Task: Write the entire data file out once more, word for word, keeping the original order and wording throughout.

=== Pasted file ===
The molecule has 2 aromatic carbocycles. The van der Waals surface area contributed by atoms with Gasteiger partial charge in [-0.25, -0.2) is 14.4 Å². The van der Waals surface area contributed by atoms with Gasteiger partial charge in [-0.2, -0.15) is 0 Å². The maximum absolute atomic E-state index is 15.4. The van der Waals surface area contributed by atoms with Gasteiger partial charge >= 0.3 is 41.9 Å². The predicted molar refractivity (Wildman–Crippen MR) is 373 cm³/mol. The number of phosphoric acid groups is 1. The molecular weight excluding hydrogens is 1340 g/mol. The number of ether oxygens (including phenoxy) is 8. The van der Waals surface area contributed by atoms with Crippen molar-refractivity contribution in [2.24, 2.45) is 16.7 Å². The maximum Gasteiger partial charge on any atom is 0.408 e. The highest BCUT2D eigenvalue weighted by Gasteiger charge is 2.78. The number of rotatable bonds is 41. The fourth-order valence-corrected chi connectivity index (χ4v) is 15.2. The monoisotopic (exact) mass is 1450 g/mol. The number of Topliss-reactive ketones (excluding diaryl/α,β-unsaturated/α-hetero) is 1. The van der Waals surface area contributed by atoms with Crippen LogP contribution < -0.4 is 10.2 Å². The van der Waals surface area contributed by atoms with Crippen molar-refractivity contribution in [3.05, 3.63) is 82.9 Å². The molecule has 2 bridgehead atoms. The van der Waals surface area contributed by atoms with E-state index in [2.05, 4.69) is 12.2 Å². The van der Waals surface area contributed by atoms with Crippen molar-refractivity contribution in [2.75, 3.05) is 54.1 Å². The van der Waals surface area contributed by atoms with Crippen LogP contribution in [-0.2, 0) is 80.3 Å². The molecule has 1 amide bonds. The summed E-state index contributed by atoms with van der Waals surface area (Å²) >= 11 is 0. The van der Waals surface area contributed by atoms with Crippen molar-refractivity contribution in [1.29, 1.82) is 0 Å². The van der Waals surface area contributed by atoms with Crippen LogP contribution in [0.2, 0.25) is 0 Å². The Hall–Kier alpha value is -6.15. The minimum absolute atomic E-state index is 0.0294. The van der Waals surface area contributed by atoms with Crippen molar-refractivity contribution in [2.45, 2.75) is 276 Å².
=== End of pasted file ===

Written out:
The molecule has 2 aromatic carbocycles. The van der Waals surface area contributed by atoms with Gasteiger partial charge in [-0.25, -0.2) is 14.4 Å². The van der Waals surface area contributed by atoms with Gasteiger partial charge in [-0.2, -0.15) is 0 Å². The maximum absolute atomic E-state index is 15.4. The van der Waals surface area contributed by atoms with Gasteiger partial charge >= 0.3 is 41.9 Å². The predicted molar refractivity (Wildman–Crippen MR) is 373 cm³/mol. The number of phosphoric acid groups is 1. The molecular weight excluding hydrogens is 1340 g/mol. The number of ether oxygens (including phenoxy) is 8. The van der Waals surface area contributed by atoms with Crippen molar-refractivity contribution in [2.24, 2.45) is 16.7 Å². The maximum Gasteiger partial charge on any atom is 0.408 e. The highest BCUT2D eigenvalue weighted by Gasteiger charge is 2.78. The number of rotatable bonds is 41. The fourth-order valence-corrected chi connectivity index (χ4v) is 15.2. The monoisotopic (exact) mass is 1450 g/mol. The number of Topliss-reactive ketones (excluding diaryl/α,β-unsaturated/α-hetero) is 1. The van der Waals surface area contributed by atoms with Crippen LogP contribution < -0.4 is 10.2 Å². The van der Waals surface area contributed by atoms with Crippen molar-refractivity contribution in [3.05, 3.63) is 82.9 Å². The molecule has 2 bridgehead atoms. The van der Waals surface area contributed by atoms with E-state index in [2.05, 4.69) is 12.2 Å². The van der Waals surface area contributed by atoms with Crippen molar-refractivity contribution in [2.75, 3.05) is 54.1 Å². The van der Waals surface area contributed by atoms with Crippen LogP contribution in [-0.2, 0) is 80.3 Å². The molecule has 1 amide bonds. The summed E-state index contributed by atoms with van der Waals surface area (Å²) >= 11 is 0. The van der Waals surface area contributed by atoms with Crippen molar-refractivity contribution in [1.29, 1.82) is 0 Å². The van der Waals surface area contributed by atoms with Crippen LogP contribution in [0.2, 0.25) is 0 Å². The Hall–Kier alpha value is -6.15. The minimum absolute atomic E-state index is 0.0294. The van der Waals surface area contributed by atoms with Crippen molar-refractivity contribution in [2.45, 2.75) is 276 Å².